Am I the only one who can get years behind on relevant readings? Silly me let teaching and editing get in the way of basic readings. But maybe I’m not the only one who gets behind. As much as I appreciate discussions about how digital scholarship could speed up the dissemination of research results, sometimes I’m quite glad these results come out slowly through journals, and that these journals are available online through the library for me to look at as time permits. I’m trying to get caught back up in a more systematic way, so that I can’t use earning money as an excuse for missing new scholarship on certain topics. Still, we are talking about dead people who aren’t going anywhere, right? And the pace of historical research is slow anyway. Besides, how often are the results of historical research advanced in real time? It’s not like cable news channels and NPR are standing in line to review our output. Even blogging, tweeting, facebooking scholars have their own research projects to do, so that they can’t pay attention to every new development of their colleagues at the moment it occurs. Continue reading “Catch-Up Reading and Article Idea”
Uploading one’s dissertation to the Internet Archive is certainly not for everybody, because publishers will not want to publish something that one can get elsewhere for free. Nonetheless, I took this big step after initially just making it available on GoogleDocs and Dropbox, where I had the freedom to delete the file. After careful consideration, I have concluded that any articles or book I write will be substantially new pieces of scholarship, not just recycled, even when I draw heavily on my empirical findings and analysis. Continue reading “Dissertation on Internet Archive”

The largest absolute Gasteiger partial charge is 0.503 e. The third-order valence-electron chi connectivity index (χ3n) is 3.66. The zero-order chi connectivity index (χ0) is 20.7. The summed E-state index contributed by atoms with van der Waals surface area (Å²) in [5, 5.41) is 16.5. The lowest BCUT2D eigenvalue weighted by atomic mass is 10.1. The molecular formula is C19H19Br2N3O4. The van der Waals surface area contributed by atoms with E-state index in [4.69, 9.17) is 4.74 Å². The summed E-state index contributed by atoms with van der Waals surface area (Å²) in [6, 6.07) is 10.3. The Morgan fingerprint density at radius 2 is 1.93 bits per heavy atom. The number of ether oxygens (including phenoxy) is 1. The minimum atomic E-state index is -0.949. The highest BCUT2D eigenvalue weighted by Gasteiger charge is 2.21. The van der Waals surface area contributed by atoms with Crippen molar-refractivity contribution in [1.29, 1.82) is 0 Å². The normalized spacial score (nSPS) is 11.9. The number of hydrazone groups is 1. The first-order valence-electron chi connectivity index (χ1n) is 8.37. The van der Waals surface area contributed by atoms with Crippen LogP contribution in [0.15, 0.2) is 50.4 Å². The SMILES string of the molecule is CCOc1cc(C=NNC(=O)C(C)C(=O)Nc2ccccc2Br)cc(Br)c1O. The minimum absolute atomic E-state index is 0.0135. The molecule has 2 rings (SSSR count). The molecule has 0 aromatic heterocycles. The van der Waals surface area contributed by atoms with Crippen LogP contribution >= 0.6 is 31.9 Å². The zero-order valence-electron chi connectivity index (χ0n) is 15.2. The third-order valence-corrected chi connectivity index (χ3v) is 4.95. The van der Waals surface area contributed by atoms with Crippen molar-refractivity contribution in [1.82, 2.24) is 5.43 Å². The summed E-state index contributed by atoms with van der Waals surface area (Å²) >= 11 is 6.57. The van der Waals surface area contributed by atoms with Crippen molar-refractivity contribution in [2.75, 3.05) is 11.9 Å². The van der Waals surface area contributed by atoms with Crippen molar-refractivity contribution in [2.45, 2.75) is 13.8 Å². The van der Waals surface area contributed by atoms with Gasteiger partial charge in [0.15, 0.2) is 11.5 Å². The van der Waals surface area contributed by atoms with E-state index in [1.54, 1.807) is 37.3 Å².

When writing my dissertation, I was forced to confront Terence Zuber’s claims that Wilhelm Groener and others had “invented” the Schlieffen Plan, and I wrote a section on the issue. The debate has continued since that time, with new evidence and articles emerging, but I have not seen any significant reason to alter my basic conclusions. Thus, I feel the section I wrote still has value for anyone trying to understand this debate. I mention that here and make the dissertation freely available because some of the most important scholarship is locked behind the pay walls of professional history journals. That is fine for those of us with access to well-stocked university libraries, but not everyone is so fortunate. Zuber himself has been canny about this limitation of modern scholarship, which so often engages other scholars but does not reach out to the general public. He has rehearsed his arguments in an affordable book for the mass market called The Real German War Plan (The History Press, 2011). While this will not earn him points in academia, it serves the useful function of engaging the public, which more of us should do. Continue reading “Terence Zuber’s Image of War and the Schlieffen Plan Debate”
I am continuing to reread and ponder the dissertation. After getting over its many weaknesses, I see there is lots of good stuff in it, even if it is clearly in no way close to a book (following William Germano). There’s also no easy way to extract articles from it. These will have to be conceived and written from scratch, although the dissertation contains plenty of useful building blocks for essays on Groener and the Schlieffen Plan debate, military culture and the General Staff, images of officering and professionalism, and so on. First, however, I have to consider the extent to which I should make general arguments based on Groener versus offer work that focuses more narrowly on him, albeit to foster further work for broader conclusions.